Updated: Apr 8
When I started writing my Pirates of Barra series, I thought I knew what I was doing—they’re pirates after all. I had the entire series plotted out in my head, and all I had to do was write it.
Little did I know, however, that my understanding of pirates and their Scottish reality were two very different things.
I understood that if I were writing about pirates and marketing them within that theme, my readers would have certain expectations. Let’s face it, the generic understanding of what a pirate is comes from the more widely known pirates of the Caribbean. The ships they used were iconic, as well as their methods and general aesthetic. Unfortunately for me, the more I researched my particular pirates, the more I realized the story I wanted to write—and the one that would be historically accurate—were not the same thing. In my mind, I had already planned on scenes taking place with a captain’s quarters and below deck. Yet, neither of these locations existed on the Scottish birlinn, and that changed important aspects of my story.
Somewhere I had to blur the lines.
I went back and forth with my publisher discussing whether I should write what readers would expect or err on the side of historical accuracy and see where it leads. In the end, I chose to continue researching history and let that be my guide.
The story I ended up writing was not the same one I started with—in fact so much had changed it was barely recognizable. What surprised me though, was that I liked it even better. I’ve gotten a few reviews from people claiming that my pirates were not accurate, because they don’t fit into the mold that they expect. However, not all pirates are made the same, and the time and place where they existed weighs heavily on how they were able to function. Even now, in the twenty-first century, we have Somali pirates, and no one would deny that title. Yet, they would not fit the classical Caribbean pirate aesthetic either.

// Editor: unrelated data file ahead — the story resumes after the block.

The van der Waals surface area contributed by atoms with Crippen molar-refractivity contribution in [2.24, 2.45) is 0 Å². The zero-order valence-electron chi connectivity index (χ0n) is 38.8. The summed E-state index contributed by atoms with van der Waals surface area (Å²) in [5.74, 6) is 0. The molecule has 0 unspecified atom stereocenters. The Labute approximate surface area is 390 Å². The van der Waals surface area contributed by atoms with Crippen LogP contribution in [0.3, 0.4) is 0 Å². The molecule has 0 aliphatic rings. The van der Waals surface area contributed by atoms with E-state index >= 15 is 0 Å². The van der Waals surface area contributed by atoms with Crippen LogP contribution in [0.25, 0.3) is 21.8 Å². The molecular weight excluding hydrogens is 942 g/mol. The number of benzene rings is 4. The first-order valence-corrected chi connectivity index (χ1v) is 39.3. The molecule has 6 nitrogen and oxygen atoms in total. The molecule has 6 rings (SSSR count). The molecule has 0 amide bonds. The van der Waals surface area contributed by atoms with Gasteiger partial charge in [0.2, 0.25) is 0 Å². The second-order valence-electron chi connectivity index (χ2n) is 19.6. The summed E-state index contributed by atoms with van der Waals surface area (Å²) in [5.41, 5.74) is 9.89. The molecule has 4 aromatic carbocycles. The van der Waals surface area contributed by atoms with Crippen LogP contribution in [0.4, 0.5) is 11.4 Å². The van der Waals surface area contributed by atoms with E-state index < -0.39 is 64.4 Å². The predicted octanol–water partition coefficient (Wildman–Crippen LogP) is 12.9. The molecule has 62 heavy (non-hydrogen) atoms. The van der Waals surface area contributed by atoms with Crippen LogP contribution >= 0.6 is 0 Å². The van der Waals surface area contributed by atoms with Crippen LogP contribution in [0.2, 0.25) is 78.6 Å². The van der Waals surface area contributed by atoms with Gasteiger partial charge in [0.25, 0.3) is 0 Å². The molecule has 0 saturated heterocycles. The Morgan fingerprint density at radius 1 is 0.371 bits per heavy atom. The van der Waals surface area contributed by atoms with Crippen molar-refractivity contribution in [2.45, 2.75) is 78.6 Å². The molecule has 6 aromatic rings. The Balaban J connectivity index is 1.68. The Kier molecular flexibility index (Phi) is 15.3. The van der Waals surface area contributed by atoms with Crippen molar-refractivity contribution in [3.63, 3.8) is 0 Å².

I know several authors who have scrapped entire projects or broken down in tears because their story had to change during the course of editing. I’ll admit that changing one’s story half-way through can be frustrating, and even emotional at times, but I’ve learned there is a sense of surrender that has to happen for a story to really flourish.
In the case of my pirates, I had to completely rethink every scene that took place on a ship. I had to understand their relationships with each other, and with the pirate community as a whole. The better I understood the inner workings of their society, the richer my characters became. History is a treasure trove of resources and provides loads of content to draw from. All you have to do is take the time to listen to what it’s saying.